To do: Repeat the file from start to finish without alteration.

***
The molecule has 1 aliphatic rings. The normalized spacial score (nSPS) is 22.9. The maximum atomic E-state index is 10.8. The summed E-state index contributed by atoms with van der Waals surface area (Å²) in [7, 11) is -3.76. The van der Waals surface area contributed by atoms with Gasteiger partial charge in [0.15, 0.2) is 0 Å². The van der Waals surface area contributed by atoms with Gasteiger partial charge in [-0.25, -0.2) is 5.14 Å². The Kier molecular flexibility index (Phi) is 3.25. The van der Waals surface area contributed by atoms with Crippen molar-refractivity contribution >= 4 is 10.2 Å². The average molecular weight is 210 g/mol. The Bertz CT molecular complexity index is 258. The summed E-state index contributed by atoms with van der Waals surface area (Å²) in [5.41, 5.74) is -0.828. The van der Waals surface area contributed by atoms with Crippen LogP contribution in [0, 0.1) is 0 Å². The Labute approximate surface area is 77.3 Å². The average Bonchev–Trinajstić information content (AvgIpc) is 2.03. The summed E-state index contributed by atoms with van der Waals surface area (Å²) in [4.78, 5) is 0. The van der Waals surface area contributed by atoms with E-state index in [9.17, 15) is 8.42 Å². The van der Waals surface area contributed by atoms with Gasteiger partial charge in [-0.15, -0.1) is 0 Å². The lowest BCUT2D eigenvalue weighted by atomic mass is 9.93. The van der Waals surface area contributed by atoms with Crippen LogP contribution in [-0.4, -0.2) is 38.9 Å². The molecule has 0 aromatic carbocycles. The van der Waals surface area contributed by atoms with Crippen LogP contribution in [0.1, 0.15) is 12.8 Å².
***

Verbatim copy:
The molecule has 1 aliphatic rings. The normalized spacial score (nSPS) is 22.9. The maximum atomic E-state index is 10.8. The summed E-state index contributed by atoms with van der Waals surface area (Å²) in [7, 11) is -3.76. The van der Waals surface area contributed by atoms with Gasteiger partial charge in [0.15, 0.2) is 0 Å². The van der Waals surface area contributed by atoms with Gasteiger partial charge in [-0.25, -0.2) is 5.14 Å². The Kier molecular flexibility index (Phi) is 3.25. The van der Waals surface area contributed by atoms with Crippen molar-refractivity contribution >= 4 is 10.2 Å². The average molecular weight is 210 g/mol. The Bertz CT molecular complexity index is 258. The summed E-state index contributed by atoms with van der Waals surface area (Å²) in [5.41, 5.74) is -0.828. The van der Waals surface area contributed by atoms with Crippen LogP contribution in [0, 0.1) is 0 Å². The Labute approximate surface area is 77.3 Å². The average Bonchev–Trinajstić information content (AvgIpc) is 2.03. The summed E-state index contributed by atoms with van der Waals surface area (Å²) in [4.78, 5) is 0. The van der Waals surface area contributed by atoms with E-state index in [9.17, 15) is 8.42 Å². The van der Waals surface area contributed by atoms with Gasteiger partial charge in [-0.15, -0.1) is 0 Å². The lowest BCUT2D eigenvalue weighted by atomic mass is 9.93. The van der Waals surface area contributed by atoms with Crippen LogP contribution in [-0.4, -0.2) is 38.9 Å². The molecule has 0 aromatic carbocycles. The van der Waals surface area contributed by atoms with Crippen LogP contribution in [0.1, 0.15) is 12.8 Å².